Vive La France!
June 18 th, 1815, onward: Napoleon is victorious at the Battle of Waterloo and all surviving British and Prussian troops are taken prisoner. Napoleon then orders a march on Berlin but on the way there he occupies The Hague and Amsterdam and he reorganizes the Netherlands into the Walloon Republic, since the Batavian Republic didn’t work so well, and it has more direct orders from Paris. The Walloon government then signs an alliance with France and then declares war on Britain and Prussia.
August 13th, 1815, onward: Napoleon reaches Berlin and in a bold move offers the Prussians a choice: Ally with France, and survive; or be conquered and divided between a reconstituted Poland and the newly reformed Confederation of the Rhine. Prussia, not fearing Napoleons armies, bluntly refuses, and launches an ill planned wave of assaults on the entrenched French forces, costing the Germans thousands of needless deaths.
August 14th, 1815, onward: Napoleon forces the already devastated Prussian Army to fight at the Battle of Berlin, in which the French land a crushing victory on the Kaisers Armies, and true to his threat, Napoleon divides Prussia between a newly re-constituted Duchy of Warsaw, which is then given half of Prussia east of Berlin and a sea coast on the Baltic, and it then is reformed into the Republic of Poland; while the Confederation of the Rhine annexes the rest of Prussia and is reorganized into the German Federation. Both of which, after having their new governments organized, declare war on Britain.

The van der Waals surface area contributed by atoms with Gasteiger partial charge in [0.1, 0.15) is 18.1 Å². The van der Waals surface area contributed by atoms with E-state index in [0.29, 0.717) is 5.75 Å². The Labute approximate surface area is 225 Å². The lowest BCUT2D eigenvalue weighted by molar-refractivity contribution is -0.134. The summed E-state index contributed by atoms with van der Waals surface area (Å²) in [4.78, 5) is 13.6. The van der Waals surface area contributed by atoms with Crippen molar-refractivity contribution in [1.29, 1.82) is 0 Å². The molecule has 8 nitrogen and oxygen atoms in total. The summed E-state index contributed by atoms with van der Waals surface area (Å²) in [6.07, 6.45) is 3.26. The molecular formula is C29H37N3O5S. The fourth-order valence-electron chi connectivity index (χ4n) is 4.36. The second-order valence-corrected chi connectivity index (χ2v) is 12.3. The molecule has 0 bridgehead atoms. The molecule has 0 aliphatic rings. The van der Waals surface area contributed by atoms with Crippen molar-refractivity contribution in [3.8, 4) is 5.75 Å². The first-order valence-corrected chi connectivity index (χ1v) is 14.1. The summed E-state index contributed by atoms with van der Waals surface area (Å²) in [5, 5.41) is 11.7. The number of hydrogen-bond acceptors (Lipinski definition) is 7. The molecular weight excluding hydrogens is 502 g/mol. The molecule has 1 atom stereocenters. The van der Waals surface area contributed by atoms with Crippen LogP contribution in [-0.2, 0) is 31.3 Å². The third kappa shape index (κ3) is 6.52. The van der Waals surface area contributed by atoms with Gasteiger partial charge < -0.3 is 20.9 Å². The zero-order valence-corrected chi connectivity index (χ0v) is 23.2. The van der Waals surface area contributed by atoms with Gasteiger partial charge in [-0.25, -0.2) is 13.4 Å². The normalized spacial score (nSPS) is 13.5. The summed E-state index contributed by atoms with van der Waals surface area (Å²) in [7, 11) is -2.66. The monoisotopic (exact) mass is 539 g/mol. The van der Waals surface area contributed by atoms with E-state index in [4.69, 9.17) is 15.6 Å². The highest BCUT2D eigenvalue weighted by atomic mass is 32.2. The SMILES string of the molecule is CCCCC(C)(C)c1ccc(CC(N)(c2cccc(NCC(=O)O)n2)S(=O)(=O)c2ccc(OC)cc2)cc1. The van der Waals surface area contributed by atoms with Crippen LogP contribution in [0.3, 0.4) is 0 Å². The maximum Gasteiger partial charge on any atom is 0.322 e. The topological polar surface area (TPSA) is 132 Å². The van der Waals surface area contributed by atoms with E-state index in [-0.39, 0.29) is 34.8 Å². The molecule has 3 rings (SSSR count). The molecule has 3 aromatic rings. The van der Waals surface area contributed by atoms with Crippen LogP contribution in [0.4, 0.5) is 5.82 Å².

August 22nd-31st, 1815, onward: France signs non-aggression pacts with Spain, the Ottoman Empire, Russia, Sweden, Denmark-Norway, and after long exhausting talks between both nations Emperors, Austria. These 6 nations are free to do as they please and are in no way subject to France
September-December 1815: Napoleon prepares France for an invasion of the British Isles.
January-March, 1816: France continues to prepare for his invasion of England.
March, 1816, onward: Napoleon orders the French, Polish, Dutch, and German navies to block the English Channel at all costs, and it is successful, allowing the French Alliance to land 450,000 troops in southern England after several hundred transports cross the channel many times over, and at a cost of over 45 Allied warships, while several hundred cannon and thousands of horses for the cavalry. After establishing a strong defensive perimeter to fall back on should they need it, they begin to push northward toward London.